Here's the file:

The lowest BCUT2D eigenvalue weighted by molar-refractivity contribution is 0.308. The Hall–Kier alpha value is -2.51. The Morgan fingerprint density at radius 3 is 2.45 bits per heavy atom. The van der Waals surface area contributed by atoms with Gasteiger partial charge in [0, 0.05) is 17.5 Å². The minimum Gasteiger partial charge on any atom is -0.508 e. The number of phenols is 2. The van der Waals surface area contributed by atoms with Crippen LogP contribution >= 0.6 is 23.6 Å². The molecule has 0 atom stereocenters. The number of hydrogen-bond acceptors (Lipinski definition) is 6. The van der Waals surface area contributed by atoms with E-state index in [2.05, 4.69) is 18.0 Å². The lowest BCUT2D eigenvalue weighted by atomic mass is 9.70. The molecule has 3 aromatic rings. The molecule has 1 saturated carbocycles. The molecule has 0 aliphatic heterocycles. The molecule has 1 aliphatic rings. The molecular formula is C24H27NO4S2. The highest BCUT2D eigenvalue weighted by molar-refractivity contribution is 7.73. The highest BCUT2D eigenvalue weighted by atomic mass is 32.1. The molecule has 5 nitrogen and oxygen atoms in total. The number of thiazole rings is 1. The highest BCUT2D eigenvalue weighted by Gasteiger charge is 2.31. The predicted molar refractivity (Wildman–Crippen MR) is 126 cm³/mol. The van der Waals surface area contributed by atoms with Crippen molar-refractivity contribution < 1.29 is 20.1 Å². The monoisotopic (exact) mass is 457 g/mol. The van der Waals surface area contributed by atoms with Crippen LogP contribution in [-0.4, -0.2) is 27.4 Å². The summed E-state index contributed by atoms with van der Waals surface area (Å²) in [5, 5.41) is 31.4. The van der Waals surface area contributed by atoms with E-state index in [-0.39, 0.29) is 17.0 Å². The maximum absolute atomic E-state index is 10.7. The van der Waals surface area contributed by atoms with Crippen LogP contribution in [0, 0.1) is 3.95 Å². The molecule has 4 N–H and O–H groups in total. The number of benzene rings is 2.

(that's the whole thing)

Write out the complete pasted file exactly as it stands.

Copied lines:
The lowest BCUT2D eigenvalue weighted by molar-refractivity contribution is 0.308. The Hall–Kier alpha value is -2.51. The Morgan fingerprint density at radius 3 is 2.45 bits per heavy atom. The van der Waals surface area contributed by atoms with Gasteiger partial charge in [0, 0.05) is 17.5 Å². The minimum Gasteiger partial charge on any atom is -0.508 e. The number of phenols is 2. The van der Waals surface area contributed by atoms with Crippen LogP contribution >= 0.6 is 23.6 Å². The molecule has 0 atom stereocenters. The number of hydrogen-bond acceptors (Lipinski definition) is 6. The van der Waals surface area contributed by atoms with E-state index in [2.05, 4.69) is 18.0 Å². The lowest BCUT2D eigenvalue weighted by atomic mass is 9.70. The molecule has 3 aromatic rings. The molecule has 1 saturated carbocycles. The molecule has 0 aliphatic heterocycles. The molecule has 1 aliphatic rings. The molecular formula is C24H27NO4S2. The highest BCUT2D eigenvalue weighted by molar-refractivity contribution is 7.73. The highest BCUT2D eigenvalue weighted by atomic mass is 32.1. The molecule has 5 nitrogen and oxygen atoms in total. The number of thiazole rings is 1. The highest BCUT2D eigenvalue weighted by Gasteiger charge is 2.31. The predicted molar refractivity (Wildman–Crippen MR) is 126 cm³/mol. The van der Waals surface area contributed by atoms with Crippen molar-refractivity contribution < 1.29 is 20.1 Å². The monoisotopic (exact) mass is 457 g/mol. The van der Waals surface area contributed by atoms with Crippen LogP contribution in [-0.4, -0.2) is 27.4 Å². The summed E-state index contributed by atoms with van der Waals surface area (Å²) in [5, 5.41) is 31.4. The van der Waals surface area contributed by atoms with E-state index in [-0.39, 0.29) is 17.0 Å². The maximum absolute atomic E-state index is 10.7. The van der Waals surface area contributed by atoms with Crippen LogP contribution in [0, 0.1) is 3.95 Å². The molecule has 4 N–H and O–H groups in total. The number of benzene rings is 2.